If, say, a builder has various contractors working for him, as and when required – should he deduct withholding tax from their bills and pay this to the IRD?
The withholding tax rules work in parallel to the PAYE rules that apply to salary and wage earners. The withholding tax rules apply to what tax legislation refers to as “schedular payments” – payments made to individuals who are not employees, but whom a person has engaged to do certain types of work for them.
The term “schedular payment” arises from the fact that a schedule to the income tax legislation lists the types of payments that attract withholding tax. This schedule contains a list of activities and the rate at which you must deduct tax from payments made to a person for performing that activity. A list of the main activities that are subject to withholding tax and the applicable tax rate is on the reverse of Inland Revenue’s IR330.
Payments for the supply of labour in the building industry are only one of the many types of payments that are subject to withholding tax. Among the other types of payments that attract withholding tax are payments to commercial cleaners, agricultural and horticulture contractors, commission sales agents, entertainers, models, company directors, freelance writers, and honoraria.
If you’re paying a person for performing an activity that is not listed in the schedule, you don’t need to deduct withholding tax from the amount you’re paying. You will only have an obligation to deduct withholding tax from payments to contractors if they are undertaking an activity listed in the schedule. For the building industry, this means you are making a payment for “labour-only building work”. This is where the arrangement you have with the contractor is exclusively or substantially for the contractor to supply you with labour and the work is of a type listed in the schedule. This list includes, but is not limited to, carpentry, roofing, bricklaying, fencing, tiling, painting, wallpapering, and plastering. For example, if you engage a tiler to lay tiles or a painter to paint a house, and they respectively supply the tiles and paint, you don’t need to withhold tax from payments you make to them. However, if the tiler or painter only supplied their labour, and you or some other person supplied the materials, you may be required to deduct withholding tax from the payments to them.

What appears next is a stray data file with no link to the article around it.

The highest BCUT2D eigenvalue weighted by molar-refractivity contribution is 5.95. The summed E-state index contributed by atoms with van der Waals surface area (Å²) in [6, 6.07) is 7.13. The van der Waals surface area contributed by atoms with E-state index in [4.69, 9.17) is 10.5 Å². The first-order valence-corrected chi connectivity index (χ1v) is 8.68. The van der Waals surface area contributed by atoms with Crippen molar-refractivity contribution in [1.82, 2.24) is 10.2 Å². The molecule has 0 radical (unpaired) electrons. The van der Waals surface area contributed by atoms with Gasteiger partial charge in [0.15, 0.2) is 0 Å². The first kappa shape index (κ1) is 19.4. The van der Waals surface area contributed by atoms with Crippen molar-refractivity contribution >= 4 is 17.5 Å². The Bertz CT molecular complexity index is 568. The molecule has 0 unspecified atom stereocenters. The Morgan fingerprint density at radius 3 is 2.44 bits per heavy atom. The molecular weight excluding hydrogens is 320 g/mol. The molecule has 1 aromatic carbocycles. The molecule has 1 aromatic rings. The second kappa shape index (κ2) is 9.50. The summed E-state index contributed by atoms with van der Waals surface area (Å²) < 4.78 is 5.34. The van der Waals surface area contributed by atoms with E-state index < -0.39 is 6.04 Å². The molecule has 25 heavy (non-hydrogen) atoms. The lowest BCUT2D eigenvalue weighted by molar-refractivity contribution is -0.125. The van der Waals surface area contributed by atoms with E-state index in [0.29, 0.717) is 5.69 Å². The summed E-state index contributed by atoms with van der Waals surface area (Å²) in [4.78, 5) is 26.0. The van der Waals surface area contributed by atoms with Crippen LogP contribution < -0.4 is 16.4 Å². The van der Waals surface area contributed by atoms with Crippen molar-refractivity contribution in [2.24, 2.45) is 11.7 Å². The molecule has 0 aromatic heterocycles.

Generally, you won’t be required to deduct withholding tax if the labour-only contractor is trading through a company. However, there are some limited circumstances where a payment to a company can attract withholding tax. You also won’t need to deduct withholding tax if the contractor provides you with a certificate of exemption from withholding tax (an IR331).
For labour-only building work you must deduct 20% of the payment as withholding tax. However, the contractor must provide you with a completed tax code declaration IR330 form for the 20% rate to apply. If the contractor fails to provide you with a completed IR330, you are required to deduct a further 15% withholding tax making for a total tax deduction of 35% of the payment. You will pay the withholding tax you deduct from the contractor payments to Inland Revenue at the same time that you pay any PAYE you deducted from employees’ wages. If you have no employees, you will need to register as an employer and, assuming the total amount of payments you make to contractors each year is less than $500,000, pay the withholding tax you have deducted to Inland Revenue by the 20th of the month following the month you made the payment to the contractor.
Article supplied by Scott Mason, tax expert at Crowe Horwath. This article provides general information only, current at the time of dissemination. Any advice in it has been prepared without taking into account your personal circumstances. You should seek professional advice before acting on any material.